CNBC Capital Report

October 16, 2003

HEADLINE: Democratic presidential candidate Howard Dean discusses his campaign and issues important to next year's election



Our top story tonight, former Vermont Governor Howard Dean, the man to beat in the Democratic presidential contest, unveils his economic plan.

The plan would repeal all the Bush tax cuts. It would provide $100 billion of funding to states over the next two years to create jobs, and it calls for an aggressive effort to clean up the tax code and end corporate welfare.

ALAN MURRAY, co-host:

Joining us now in his first interview since unveiling this new economic plan is Howard Dean, the Democratic presidential candidate. Thank you very much for being with us, Governor Dean.

You called today, again, all the Bush tax cuts reckless. But a lot of Democrats are asking the question: Why are tax credits for child care, tax credits for the marriage penalty, tax breaks that benefit the middle class, why are those reckless?

Dr. HOWARD DEAN: Those sound great, but the trouble is, we can't afford it. We have a $500 billion deficit coming up next year. We've had to cut fire and police protection, raise middle-class people's property taxes. The truth is, most people in this country who are middle-class never got a tax cut. They got a little something from the Bush administration, but their property taxes went up, their kids' college tuition went up because the Bush administration gave $3 trillion worth of those tax cuts, if you include the interest, away to Ken Lay and his friends at Enron. And that is wrong. We cannot promise people everything, and what the president cynically did was to promise middle-class people tax relief, give most of it to the people who made an enormous amount of money and then require all these programs that he wants to be funded by local property taxes. That is wrong. What people got was a tax shift, not a tax cut.

BORGER: Well, Governor, earlier this week Joe Lieberman proposed his own tax plan, and what he said he would do was cut taxes even more on the middle class in order to sort of equalize the tax cuts that the wealthy are getting vis-a-vis the middle-class. What's wrong with that?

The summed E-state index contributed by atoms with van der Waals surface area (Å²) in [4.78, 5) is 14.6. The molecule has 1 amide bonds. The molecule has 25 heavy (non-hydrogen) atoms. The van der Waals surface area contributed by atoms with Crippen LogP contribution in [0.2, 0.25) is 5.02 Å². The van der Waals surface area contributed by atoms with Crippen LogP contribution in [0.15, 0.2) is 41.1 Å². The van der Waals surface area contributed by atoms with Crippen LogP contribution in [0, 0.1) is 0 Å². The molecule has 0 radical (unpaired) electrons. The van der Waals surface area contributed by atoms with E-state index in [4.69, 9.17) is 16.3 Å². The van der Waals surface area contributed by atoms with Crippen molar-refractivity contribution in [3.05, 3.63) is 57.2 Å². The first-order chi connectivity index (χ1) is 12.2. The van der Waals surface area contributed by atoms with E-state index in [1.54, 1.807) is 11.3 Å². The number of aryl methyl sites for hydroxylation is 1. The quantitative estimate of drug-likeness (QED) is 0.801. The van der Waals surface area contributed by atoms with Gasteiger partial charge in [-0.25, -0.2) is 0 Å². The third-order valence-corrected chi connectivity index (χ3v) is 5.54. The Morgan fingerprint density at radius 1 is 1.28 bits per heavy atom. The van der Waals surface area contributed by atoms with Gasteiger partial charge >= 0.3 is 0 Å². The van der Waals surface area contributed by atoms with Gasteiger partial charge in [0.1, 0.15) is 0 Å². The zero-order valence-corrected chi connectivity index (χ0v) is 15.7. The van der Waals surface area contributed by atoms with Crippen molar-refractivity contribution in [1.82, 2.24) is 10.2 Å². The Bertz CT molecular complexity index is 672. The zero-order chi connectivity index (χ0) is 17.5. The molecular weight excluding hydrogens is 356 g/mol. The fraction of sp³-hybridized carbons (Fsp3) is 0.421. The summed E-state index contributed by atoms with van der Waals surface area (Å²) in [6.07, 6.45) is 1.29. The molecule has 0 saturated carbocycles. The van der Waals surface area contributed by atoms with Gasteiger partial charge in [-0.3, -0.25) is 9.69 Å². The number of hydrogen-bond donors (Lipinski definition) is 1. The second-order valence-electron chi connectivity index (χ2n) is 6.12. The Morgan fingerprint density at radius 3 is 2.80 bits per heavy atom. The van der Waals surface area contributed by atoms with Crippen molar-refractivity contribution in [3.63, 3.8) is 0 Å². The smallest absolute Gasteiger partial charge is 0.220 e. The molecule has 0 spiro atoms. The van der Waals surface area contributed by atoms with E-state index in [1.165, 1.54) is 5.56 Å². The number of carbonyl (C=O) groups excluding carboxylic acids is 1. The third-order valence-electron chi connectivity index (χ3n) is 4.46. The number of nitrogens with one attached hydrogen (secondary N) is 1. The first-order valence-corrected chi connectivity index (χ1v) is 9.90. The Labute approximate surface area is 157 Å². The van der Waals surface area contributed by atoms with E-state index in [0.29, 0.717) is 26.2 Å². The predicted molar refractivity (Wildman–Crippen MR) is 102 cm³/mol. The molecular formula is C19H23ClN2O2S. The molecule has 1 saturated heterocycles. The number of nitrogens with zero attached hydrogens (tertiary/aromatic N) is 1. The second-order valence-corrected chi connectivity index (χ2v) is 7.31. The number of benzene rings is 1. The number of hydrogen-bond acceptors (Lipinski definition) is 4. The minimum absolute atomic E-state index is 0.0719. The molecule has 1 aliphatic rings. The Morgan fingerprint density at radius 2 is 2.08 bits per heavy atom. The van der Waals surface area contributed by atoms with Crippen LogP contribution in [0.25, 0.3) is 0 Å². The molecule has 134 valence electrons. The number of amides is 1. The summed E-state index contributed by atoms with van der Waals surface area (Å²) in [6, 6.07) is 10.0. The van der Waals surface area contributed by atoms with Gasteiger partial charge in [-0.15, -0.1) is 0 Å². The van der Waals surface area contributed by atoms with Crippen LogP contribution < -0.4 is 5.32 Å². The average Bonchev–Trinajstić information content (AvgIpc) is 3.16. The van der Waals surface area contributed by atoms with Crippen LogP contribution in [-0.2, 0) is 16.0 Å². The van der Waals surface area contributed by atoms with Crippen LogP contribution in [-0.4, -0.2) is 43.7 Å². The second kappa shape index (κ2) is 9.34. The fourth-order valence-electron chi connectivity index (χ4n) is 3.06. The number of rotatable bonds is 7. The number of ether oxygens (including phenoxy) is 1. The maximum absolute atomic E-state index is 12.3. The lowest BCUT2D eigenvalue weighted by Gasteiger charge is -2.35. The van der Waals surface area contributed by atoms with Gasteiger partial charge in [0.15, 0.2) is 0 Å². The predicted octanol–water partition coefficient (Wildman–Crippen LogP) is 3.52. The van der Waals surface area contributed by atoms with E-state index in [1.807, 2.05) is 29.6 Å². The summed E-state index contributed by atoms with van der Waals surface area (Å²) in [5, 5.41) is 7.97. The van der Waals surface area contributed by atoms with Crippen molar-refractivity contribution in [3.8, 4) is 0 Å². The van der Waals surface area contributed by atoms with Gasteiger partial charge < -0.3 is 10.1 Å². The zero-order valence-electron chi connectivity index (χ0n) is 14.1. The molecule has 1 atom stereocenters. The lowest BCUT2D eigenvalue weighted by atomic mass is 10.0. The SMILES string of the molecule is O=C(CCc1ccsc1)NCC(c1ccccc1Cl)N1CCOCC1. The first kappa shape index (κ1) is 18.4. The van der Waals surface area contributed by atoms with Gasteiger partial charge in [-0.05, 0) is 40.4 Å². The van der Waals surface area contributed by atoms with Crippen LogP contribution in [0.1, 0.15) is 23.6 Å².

Dr. DEAN: You can't pay for it. How are you going to pay for that with a $500 billion deficit? That's the problem with Washington politicians. They promise you everything, and they think they're going to give you our pays at the end of the day.

MURRAY: Yeah. I'll tell you how he pays for it. He pays for it with a 5 percent surcharge on people making over $250,000 a year. So he would take the top tax rate up to—you'd take it back to 39.6 percent. He'd take it all the way up to 44 percent. What do you think about that?

Dr. DEAN: I think the whole thing doesn't make any sense. Why not just get rid of these Bush tax cuts? No Republican has done anything reasonable for the economy in a long time. No Republican's balanced the budget for 34 years in this country. Why don't we just balance the budget, get rid of all the Bush tax cuts and start all over again so we can have decent funding of special education, health insurance and a balanced budget. I think most Americans would be happy to pay the taxes they paid when Bill Clinton was president, which is what I'm proposing, if they could only have the economy they had when Bill Clinton was president. And we're never going to get to that economy under a Republican president, 'cause they can't understand money.

BORGER: But speaking of balancing the budget, how would you balance the budget—or when I should ask. When would you balance the budget by? You proposed $100 billion of new spending in your own plan. So when could you get to a balanced budget?

Dr. DEAN: We can balance the budget in our second term. We're going to be as aggressive as possible about balancing the budget. All the things that I've talked about on the spending side are offset by controlling spending. You know, the president's non-discretionary spending went up 20 percent last year. Now if you held that to 5 percent, as I did when I was governor, you would be able to balance the budget over a period of years and still have health insurance for everybody and jobs again in America, which is what this election's really going to be about.

MURRAY: I want to make sure I understand this new fund to restore America that you talked about today in your speech. That's $100 billion over the next two years, all of it going to state and local governments to help them hire more policemen, more firemen, more homeland defense personnel?

Dr. DEAN: No, some of it's going to go to construction projects and things like that, roads, school construction. I think the federal government for a few years ought to help with school construction so that we start getting people back to work again. Renewable energy. You know, this president's been incredibly lax by not understanding that renewable energy helps the environment, of course, but it creates jobs and it also helps our defense. Here, the president is sending our foreign oil money to Saudi Arabia, which then teaches small children to hate America. You know, this president's not strong on defense, he's not strong on the environment and he certainly hasn't done anything about jobs. And that's why we need a new president.

MURRAY: But this is very critical. I mean, this really gets to the key. You're saying that the way to get the American economy going again is not to give tax cuts but to do public works programs.